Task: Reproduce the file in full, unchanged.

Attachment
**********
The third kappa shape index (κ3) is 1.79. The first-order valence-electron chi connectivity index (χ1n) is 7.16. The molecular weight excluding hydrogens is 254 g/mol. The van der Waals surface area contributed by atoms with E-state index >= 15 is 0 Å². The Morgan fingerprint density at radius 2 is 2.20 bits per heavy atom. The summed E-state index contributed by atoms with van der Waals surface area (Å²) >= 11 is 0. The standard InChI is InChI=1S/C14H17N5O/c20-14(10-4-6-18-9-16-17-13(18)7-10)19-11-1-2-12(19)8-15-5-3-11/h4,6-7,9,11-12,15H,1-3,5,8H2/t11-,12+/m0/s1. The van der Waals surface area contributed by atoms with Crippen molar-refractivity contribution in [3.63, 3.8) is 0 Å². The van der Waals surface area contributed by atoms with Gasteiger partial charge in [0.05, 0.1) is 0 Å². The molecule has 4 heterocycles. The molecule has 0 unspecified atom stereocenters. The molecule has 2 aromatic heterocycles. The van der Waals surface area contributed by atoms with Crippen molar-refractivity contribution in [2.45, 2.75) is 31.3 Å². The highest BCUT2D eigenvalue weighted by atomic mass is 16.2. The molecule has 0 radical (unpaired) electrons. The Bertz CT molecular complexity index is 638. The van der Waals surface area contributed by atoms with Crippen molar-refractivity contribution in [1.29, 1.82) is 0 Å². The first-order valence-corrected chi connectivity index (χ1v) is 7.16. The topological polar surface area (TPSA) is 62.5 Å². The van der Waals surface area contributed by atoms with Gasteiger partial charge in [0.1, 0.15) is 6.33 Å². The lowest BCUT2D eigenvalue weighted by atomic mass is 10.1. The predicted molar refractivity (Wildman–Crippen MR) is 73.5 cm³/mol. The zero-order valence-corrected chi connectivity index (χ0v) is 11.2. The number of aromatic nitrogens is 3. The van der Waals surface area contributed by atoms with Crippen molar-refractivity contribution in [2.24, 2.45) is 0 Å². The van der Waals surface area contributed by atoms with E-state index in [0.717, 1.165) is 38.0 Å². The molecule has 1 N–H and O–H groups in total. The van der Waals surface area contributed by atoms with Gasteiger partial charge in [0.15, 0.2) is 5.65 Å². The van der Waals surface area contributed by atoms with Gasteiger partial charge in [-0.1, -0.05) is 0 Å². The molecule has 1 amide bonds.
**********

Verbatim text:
The third kappa shape index (κ3) is 1.79. The first-order valence-electron chi connectivity index (χ1n) is 7.16. The molecular weight excluding hydrogens is 254 g/mol. The van der Waals surface area contributed by atoms with E-state index >= 15 is 0 Å². The Morgan fingerprint density at radius 2 is 2.20 bits per heavy atom. The summed E-state index contributed by atoms with van der Waals surface area (Å²) >= 11 is 0. The standard InChI is InChI=1S/C14H17N5O/c20-14(10-4-6-18-9-16-17-13(18)7-10)19-11-1-2-12(19)8-15-5-3-11/h4,6-7,9,11-12,15H,1-3,5,8H2/t11-,12+/m0/s1. The van der Waals surface area contributed by atoms with Crippen molar-refractivity contribution in [3.63, 3.8) is 0 Å². The van der Waals surface area contributed by atoms with Gasteiger partial charge in [0.05, 0.1) is 0 Å². The molecule has 4 heterocycles. The molecule has 0 unspecified atom stereocenters. The molecule has 2 aromatic heterocycles. The van der Waals surface area contributed by atoms with Crippen molar-refractivity contribution in [2.45, 2.75) is 31.3 Å². The highest BCUT2D eigenvalue weighted by atomic mass is 16.2. The molecule has 0 radical (unpaired) electrons. The Bertz CT molecular complexity index is 638. The van der Waals surface area contributed by atoms with Crippen molar-refractivity contribution in [1.29, 1.82) is 0 Å². The first-order valence-corrected chi connectivity index (χ1v) is 7.16. The topological polar surface area (TPSA) is 62.5 Å². The van der Waals surface area contributed by atoms with Gasteiger partial charge in [0.1, 0.15) is 6.33 Å². The lowest BCUT2D eigenvalue weighted by atomic mass is 10.1. The predicted molar refractivity (Wildman–Crippen MR) is 73.5 cm³/mol. The zero-order valence-corrected chi connectivity index (χ0v) is 11.2. The number of aromatic nitrogens is 3. The van der Waals surface area contributed by atoms with Crippen molar-refractivity contribution in [2.24, 2.45) is 0 Å². The van der Waals surface area contributed by atoms with E-state index in [0.717, 1.165) is 38.0 Å². The molecule has 1 N–H and O–H groups in total. The van der Waals surface area contributed by atoms with Gasteiger partial charge in [0.15, 0.2) is 5.65 Å². The van der Waals surface area contributed by atoms with Gasteiger partial charge in [-0.1, -0.05) is 0 Å². The molecule has 1 amide bonds.